One Eyed Kutkh is a simplistic space adventure based on the fairy tales of the Far North. The story relays that of an alien that has crash landed on a mysterious planet. When you look at the generous price-tag, it’s only natural to expect a short game. While indeed short, One Eyed Kutkh is surprisingly well developed, despite some niggling issues. In terms of the story, it doesn’t really become any more exciting than its premise. You’re stranded, and you have to gather resources to continue your journey. It’s as straightforward as that, so it pays off to come into this experience with a firm understanding that you’re not going to be blown away.
I cant say that I have ever heard of the Far North, nor any of the stories under its collective umbrella. With what little length the game houses, it does a poor job at trying to explain anything to the player. This isn’t a major criticism, but going into this game being ignorant to its plot and background, I cant say I had any understanding as to the point, come its conclusion. There’s no text, there’s no dialogue, and anything that it occasionally mutters, tends to be alien. It’s as simplistic in its gameplay approach as it is to its story, meaning that this is more than likely a game for the younger audience.
That’s not to say that the mature gamer wont enjoy what’s on offer, but alongside recent, more padded out adventure puzzle games, this may prove to be underwhelming. I don’t want to drag on the game too harshly, because if anything, it’s a soothing and satisfying experience nevertheless. Gameplay typically relies on item merging point-and-click, solving a variety of well crafted puzzles from the onset. These puzzles don’t typically prove to be taxing. I’m happy to admit that I’m not the brightest bulb in packet, and even I managed to make it through the game with minimal effort expressed.
The aim of the game is to trigger tension between the Sun and the Moon, so that you can steal their ships to help you get to your destination. Before long, you will stumble upon a second playable character, however, the gameplay remains exactly the same regardless as to who you are in control of. There’s a few light conflicting elements in the plot at this junction, but again, I struggled to find the moral of the story. More often than not, you will simply be making your way through the adventure at a fair pace, unlocking achievement after achievement in the process. The path from beginning to end is bare and trouble-free, but I guess that that’s the point.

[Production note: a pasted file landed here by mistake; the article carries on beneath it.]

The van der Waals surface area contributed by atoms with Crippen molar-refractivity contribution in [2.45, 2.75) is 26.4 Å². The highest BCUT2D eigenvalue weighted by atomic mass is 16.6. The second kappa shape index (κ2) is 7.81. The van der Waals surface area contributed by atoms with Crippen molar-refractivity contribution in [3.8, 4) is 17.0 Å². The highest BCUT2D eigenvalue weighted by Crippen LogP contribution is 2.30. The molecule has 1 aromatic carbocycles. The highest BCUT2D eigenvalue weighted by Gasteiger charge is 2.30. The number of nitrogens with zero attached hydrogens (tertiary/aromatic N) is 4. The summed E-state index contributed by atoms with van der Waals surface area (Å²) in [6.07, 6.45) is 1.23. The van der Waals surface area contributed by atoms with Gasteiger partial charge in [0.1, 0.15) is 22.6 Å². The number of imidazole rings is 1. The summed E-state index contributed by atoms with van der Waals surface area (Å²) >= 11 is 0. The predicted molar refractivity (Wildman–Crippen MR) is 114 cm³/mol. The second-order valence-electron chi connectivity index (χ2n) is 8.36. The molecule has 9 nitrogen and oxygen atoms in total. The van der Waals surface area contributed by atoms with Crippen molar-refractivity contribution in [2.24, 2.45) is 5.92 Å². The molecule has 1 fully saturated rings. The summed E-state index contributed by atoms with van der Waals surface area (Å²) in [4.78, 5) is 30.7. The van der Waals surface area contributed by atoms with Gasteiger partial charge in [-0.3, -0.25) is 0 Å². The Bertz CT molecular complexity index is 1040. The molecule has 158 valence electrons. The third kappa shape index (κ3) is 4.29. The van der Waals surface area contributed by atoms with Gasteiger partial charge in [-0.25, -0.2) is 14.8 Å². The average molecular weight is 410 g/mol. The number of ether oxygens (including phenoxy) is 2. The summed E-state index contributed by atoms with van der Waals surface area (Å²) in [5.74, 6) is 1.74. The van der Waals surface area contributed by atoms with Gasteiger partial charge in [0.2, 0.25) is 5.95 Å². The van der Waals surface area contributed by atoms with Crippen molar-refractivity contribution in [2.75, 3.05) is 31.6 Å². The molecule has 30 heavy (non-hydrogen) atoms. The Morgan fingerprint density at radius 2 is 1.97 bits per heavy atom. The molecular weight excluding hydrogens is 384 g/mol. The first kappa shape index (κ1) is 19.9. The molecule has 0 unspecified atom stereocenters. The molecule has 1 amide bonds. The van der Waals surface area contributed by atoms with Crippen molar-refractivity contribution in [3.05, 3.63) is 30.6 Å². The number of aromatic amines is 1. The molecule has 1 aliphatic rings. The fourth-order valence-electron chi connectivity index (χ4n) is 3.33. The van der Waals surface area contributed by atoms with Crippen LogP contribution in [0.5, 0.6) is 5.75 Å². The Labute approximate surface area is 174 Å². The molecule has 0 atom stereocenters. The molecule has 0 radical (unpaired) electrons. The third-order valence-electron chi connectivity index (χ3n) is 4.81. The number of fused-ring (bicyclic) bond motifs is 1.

The official store description states that the game is an “experimental project” that sits between being a game, a theatrical performance, and an animated film. Truth be told, I found it to be more of an interactive children’s storybook than anything else, grouped with a decent melody-esque soundtrack to tie the adventure together. Speaking of the visuals, there’s not a lot to write home about. The colorful presentation remains passable, but the game doesn’t try hard enough to shift or change up its aesthetic identity. Still, One Eyed Kutkh is a charming game, one that will please just about anyone that doesn’t expect too much from it.
One Eyed Kutkh is short and sweet. It’s not a particularly challenging game, but it should please just about anyone that doesn’t expect too much from it. The gameplay remains simplistic throughout, making this a very accessible and easy to understand experience. Ultimately, the target audience is clearly focused at the younger gamer.
This game was tested and reviewed on Xbox One. All of the opinions and insights here are subject to that version.
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